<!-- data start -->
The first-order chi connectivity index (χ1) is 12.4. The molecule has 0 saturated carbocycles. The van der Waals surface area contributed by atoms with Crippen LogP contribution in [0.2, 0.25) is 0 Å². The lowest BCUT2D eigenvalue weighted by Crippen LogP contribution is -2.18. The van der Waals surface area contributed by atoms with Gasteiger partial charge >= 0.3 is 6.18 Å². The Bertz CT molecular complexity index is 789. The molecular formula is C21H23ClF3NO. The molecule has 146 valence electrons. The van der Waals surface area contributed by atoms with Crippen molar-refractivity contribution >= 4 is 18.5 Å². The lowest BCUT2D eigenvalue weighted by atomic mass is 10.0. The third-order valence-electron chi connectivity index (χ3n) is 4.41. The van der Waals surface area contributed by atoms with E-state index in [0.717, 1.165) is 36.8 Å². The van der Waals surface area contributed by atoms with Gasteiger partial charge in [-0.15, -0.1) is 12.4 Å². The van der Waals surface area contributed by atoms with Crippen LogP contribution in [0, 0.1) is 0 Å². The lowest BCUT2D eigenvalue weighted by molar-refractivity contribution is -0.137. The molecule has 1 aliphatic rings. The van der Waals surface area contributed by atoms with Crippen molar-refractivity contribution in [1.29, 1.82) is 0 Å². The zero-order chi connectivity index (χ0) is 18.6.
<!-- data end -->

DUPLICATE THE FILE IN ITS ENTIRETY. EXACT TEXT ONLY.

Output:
The first-order chi connectivity index (χ1) is 12.4. The molecule has 0 saturated carbocycles. The van der Waals surface area contributed by atoms with Crippen LogP contribution in [0.2, 0.25) is 0 Å². The lowest BCUT2D eigenvalue weighted by Crippen LogP contribution is -2.18. The van der Waals surface area contributed by atoms with Gasteiger partial charge >= 0.3 is 6.18 Å². The Bertz CT molecular complexity index is 789. The molecular formula is C21H23ClF3NO. The molecule has 146 valence electrons. The van der Waals surface area contributed by atoms with Crippen molar-refractivity contribution >= 4 is 18.5 Å². The lowest BCUT2D eigenvalue weighted by atomic mass is 10.0. The third-order valence-electron chi connectivity index (χ3n) is 4.41. The van der Waals surface area contributed by atoms with E-state index in [0.717, 1.165) is 36.8 Å². The van der Waals surface area contributed by atoms with Gasteiger partial charge in [-0.15, -0.1) is 12.4 Å². The van der Waals surface area contributed by atoms with Crippen LogP contribution in [0, 0.1) is 0 Å². The lowest BCUT2D eigenvalue weighted by molar-refractivity contribution is -0.137. The molecule has 1 aliphatic rings. The van der Waals surface area contributed by atoms with Crippen molar-refractivity contribution in [1.29, 1.82) is 0 Å². The zero-order chi connectivity index (χ0) is 18.6.